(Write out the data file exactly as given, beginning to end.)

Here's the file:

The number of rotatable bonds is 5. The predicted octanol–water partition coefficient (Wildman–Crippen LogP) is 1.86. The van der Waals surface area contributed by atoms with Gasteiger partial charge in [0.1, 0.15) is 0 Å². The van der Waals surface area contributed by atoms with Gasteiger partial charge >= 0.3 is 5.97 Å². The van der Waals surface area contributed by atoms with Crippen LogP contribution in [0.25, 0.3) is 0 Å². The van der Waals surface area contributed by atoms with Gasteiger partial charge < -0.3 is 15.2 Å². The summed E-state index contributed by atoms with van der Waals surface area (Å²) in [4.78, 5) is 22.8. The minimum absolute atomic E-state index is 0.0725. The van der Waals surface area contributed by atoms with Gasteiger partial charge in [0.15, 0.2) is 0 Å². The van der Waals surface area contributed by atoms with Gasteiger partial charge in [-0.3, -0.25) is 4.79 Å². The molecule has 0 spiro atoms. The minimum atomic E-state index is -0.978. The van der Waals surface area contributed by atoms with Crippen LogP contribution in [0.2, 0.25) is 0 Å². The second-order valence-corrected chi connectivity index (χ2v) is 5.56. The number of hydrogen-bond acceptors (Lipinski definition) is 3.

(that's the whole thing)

The number of rotatable bonds is 5. The predicted octanol–water partition coefficient (Wildman–Crippen LogP) is 1.86. The van der Waals surface area contributed by atoms with Gasteiger partial charge in [0.1, 0.15) is 0 Å². The van der Waals surface area contributed by atoms with Gasteiger partial charge >= 0.3 is 5.97 Å². The van der Waals surface area contributed by atoms with Crippen LogP contribution in [0.25, 0.3) is 0 Å². The van der Waals surface area contributed by atoms with Gasteiger partial charge < -0.3 is 15.2 Å². The summed E-state index contributed by atoms with van der Waals surface area (Å²) in [4.78, 5) is 22.8. The minimum absolute atomic E-state index is 0.0725. The van der Waals surface area contributed by atoms with Gasteiger partial charge in [0.15, 0.2) is 0 Å². The van der Waals surface area contributed by atoms with Gasteiger partial charge in [-0.3, -0.25) is 4.79 Å². The molecule has 0 spiro atoms. The minimum atomic E-state index is -0.978. The van der Waals surface area contributed by atoms with Crippen LogP contribution in [0.2, 0.25) is 0 Å². The second-order valence-corrected chi connectivity index (χ2v) is 5.56. The number of hydrogen-bond acceptors (Lipinski definition) is 3.